September 25, 2015
I continue to expand my knowledge and use of wild edibles. The fall is when the pidpenky mushrooms are out. We are not completely sure what these mushrooms are called in English but the Ukrainians always picked these delicious mushrooms and preserved them to make a mushroom gravy for the Ukrainian Christmas Eve supper. I believe they are Honey Mushrooms, but I am not sure.
This was a great year for mushrooms and the pidpenky were abundant. They grew all over on our pathways through the bushes and in the grass surrounding the garden. No tramping through the bush to find them. We easily picked a 5 gallon pail. I parboiled and froze enough for Christmas and winter eating and the rest we gave away. We pick the small ones for eating, but we did find some really big ones.
Since my mother advises that you need to scrape the stems before cooking them or they will make the mushrooms slimy, I decided not to use the stems at all. We cut the stems off and parboiled the mushrooms for 15 minutes in plenty of water. After draining off the water, they are ready to use in gravy, soups or stews. I made a delicious cashew cream gravy. Pidpenky are a hearty, woodsy tasting mushroom.
In a recent mushroom conversation, Ken’s Auntie Helen told us that some of the old timers also ate Shaggy Mane mushrooms. This surprised us as they grow abundantly along the road and we always considered them to be inedible. However, I was browsing through a mushroom book ( The Savory Mushroom) the other night and the author, Bill Jones, declared young Shaggy Mane mushrooms (also known as Lawyer’s Wig) as delicious. So when we were on our morning walk and I spotted a patch of Shaggy Manes, I was determined to try them out.
You need to pick them young and cook them soon after picking as they are very fragile. I picked a handful of tender young ones and hurried home to stir fry them in olive oil with onions and mushrooms. Before eating them I consulted our mushroom bible, the National Audubon Society Field Guide to North American Mushrooms. They declared them to be ‘choice’, so we enjoyed our breakfast with a side of fried Shaggy Manes. Delicious.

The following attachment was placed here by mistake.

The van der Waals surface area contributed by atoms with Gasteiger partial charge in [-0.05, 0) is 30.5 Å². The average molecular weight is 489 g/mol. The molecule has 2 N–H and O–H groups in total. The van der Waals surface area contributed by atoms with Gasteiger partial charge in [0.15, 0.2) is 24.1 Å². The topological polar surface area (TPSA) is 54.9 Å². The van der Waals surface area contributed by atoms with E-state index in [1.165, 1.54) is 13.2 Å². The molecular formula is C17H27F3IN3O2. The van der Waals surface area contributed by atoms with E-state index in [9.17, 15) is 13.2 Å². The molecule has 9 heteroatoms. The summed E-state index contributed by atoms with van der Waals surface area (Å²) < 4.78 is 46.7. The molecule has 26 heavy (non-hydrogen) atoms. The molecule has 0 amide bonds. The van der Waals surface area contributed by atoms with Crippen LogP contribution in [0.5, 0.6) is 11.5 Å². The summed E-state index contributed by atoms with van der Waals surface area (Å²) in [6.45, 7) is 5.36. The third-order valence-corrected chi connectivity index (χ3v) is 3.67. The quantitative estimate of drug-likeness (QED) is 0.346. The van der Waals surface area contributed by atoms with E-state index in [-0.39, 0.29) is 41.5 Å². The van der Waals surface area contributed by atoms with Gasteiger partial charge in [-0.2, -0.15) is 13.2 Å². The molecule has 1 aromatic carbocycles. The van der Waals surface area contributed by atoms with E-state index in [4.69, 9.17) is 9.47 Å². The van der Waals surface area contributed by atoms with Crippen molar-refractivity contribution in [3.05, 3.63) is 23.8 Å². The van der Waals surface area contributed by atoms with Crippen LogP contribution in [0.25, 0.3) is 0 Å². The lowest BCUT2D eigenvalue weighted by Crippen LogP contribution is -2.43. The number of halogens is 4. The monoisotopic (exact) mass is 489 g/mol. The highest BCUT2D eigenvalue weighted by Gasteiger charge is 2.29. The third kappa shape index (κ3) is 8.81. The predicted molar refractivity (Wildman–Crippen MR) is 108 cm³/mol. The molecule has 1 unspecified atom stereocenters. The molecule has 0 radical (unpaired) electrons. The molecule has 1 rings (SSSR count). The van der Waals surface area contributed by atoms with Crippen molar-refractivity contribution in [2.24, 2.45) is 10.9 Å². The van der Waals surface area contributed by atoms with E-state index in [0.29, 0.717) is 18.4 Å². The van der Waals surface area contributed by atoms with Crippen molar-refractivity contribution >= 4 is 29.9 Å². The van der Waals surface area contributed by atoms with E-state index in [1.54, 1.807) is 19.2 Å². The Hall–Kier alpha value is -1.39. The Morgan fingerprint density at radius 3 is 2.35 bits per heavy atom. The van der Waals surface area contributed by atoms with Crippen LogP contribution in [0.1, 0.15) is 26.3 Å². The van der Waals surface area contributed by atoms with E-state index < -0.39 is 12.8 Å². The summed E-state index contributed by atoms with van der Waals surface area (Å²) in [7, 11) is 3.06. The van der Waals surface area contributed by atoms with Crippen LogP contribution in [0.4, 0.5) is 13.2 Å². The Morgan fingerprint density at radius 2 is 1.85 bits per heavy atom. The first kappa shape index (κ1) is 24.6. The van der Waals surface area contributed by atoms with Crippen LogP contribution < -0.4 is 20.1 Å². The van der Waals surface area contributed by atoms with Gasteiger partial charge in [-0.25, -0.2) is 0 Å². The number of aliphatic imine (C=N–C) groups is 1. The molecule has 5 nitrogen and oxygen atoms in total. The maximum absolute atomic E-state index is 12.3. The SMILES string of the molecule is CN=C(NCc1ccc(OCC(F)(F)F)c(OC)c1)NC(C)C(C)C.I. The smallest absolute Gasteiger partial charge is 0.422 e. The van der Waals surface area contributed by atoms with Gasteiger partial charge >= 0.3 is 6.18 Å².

Further research indicates that you can preserve Shaggy Manes by both pickling and freezing. Anxious to try them pickled, I went with a pail on this morning’s dog walk. I managed to find a number of the very small ones. Shaggy Manes are a very delicate mushroom but they come out of the ground like a solid bullet. Its as if all their flesh is enclosed in that bullet. Once out of the ground they expand and become more and more delicate. So I picked the solid little bullets and pickled one pint. I will wait until Christmas and try them out on the crowd. The recipe I used is below.
Pickled Shaggy Mane Mushrooms
- small compact shaggy mane mushrooms
- 1 cup vinegar (regular or white wine vinegar)
- 1 tablespoon raw cane sugar
- 1 tablespoon pickling salt
- 2 cloves garlic
- 1 small onion, thinly sliced
Using a mushroom brush or a clean dry towel, brush any dirt off the mushrooms.
In a saucepan, bring vinegar, sugar, salt, garlic and onion to a boil. While this is coming to a boil, rinse the mushrooms gently to remove any remaining bits of dirt. Add the mushrooms to the vinegar mix and boil for 10 minutes. Spoon mushrooms into a sterilized pint jar and cover with vinegar solution to within 1/2 inch of the top. Cover with a sterilized lid and seal tightly. Place jar in a boiling water bath so that the water comes up to within 1/2 inch of the top of the jar. Boil for 20 minutes. Remove from water bath and let cool. The lid should snap down to indicate a good seal. Store in a cool place for at least one month before using.
I will update the post after Christmas and let you know the results of the pickling experiment.